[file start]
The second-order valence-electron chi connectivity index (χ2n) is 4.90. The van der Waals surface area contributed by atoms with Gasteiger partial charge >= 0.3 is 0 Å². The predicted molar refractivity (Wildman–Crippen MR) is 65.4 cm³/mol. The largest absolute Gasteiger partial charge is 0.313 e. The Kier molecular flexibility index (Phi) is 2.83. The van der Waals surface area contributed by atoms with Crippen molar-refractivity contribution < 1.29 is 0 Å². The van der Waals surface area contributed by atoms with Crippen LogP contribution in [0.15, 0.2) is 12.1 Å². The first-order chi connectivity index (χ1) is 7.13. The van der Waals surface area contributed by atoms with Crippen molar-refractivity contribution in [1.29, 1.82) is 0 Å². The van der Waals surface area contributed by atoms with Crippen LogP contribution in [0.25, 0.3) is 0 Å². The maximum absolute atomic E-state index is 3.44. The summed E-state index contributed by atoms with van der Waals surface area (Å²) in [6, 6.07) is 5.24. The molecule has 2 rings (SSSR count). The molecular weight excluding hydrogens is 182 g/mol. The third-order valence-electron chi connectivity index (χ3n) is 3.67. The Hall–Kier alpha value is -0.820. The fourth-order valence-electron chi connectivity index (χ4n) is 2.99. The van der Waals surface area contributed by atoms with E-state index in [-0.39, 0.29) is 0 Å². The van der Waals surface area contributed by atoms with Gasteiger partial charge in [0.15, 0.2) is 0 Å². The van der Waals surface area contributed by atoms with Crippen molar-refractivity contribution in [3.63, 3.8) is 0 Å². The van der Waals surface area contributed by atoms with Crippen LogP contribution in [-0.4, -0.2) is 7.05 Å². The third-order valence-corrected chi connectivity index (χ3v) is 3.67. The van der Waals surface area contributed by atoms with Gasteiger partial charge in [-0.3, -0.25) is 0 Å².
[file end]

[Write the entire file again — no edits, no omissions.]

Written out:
The second-order valence-electron chi connectivity index (χ2n) is 4.90. The van der Waals surface area contributed by atoms with Gasteiger partial charge >= 0.3 is 0 Å². The predicted molar refractivity (Wildman–Crippen MR) is 65.4 cm³/mol. The largest absolute Gasteiger partial charge is 0.313 e. The Kier molecular flexibility index (Phi) is 2.83. The van der Waals surface area contributed by atoms with Crippen molar-refractivity contribution < 1.29 is 0 Å². The van der Waals surface area contributed by atoms with Crippen LogP contribution in [0.15, 0.2) is 12.1 Å². The first-order chi connectivity index (χ1) is 7.13. The van der Waals surface area contributed by atoms with Crippen molar-refractivity contribution in [1.29, 1.82) is 0 Å². The van der Waals surface area contributed by atoms with Crippen LogP contribution in [0.25, 0.3) is 0 Å². The maximum absolute atomic E-state index is 3.44. The summed E-state index contributed by atoms with van der Waals surface area (Å²) in [6, 6.07) is 5.24. The molecule has 2 rings (SSSR count). The molecular weight excluding hydrogens is 182 g/mol. The third-order valence-electron chi connectivity index (χ3n) is 3.67. The Hall–Kier alpha value is -0.820. The fourth-order valence-electron chi connectivity index (χ4n) is 2.99. The van der Waals surface area contributed by atoms with E-state index in [-0.39, 0.29) is 0 Å². The van der Waals surface area contributed by atoms with Gasteiger partial charge in [0.15, 0.2) is 0 Å². The van der Waals surface area contributed by atoms with Crippen molar-refractivity contribution in [3.63, 3.8) is 0 Å². The van der Waals surface area contributed by atoms with Crippen LogP contribution in [-0.4, -0.2) is 7.05 Å². The third-order valence-corrected chi connectivity index (χ3v) is 3.67. The van der Waals surface area contributed by atoms with Gasteiger partial charge in [-0.3, -0.25) is 0 Å².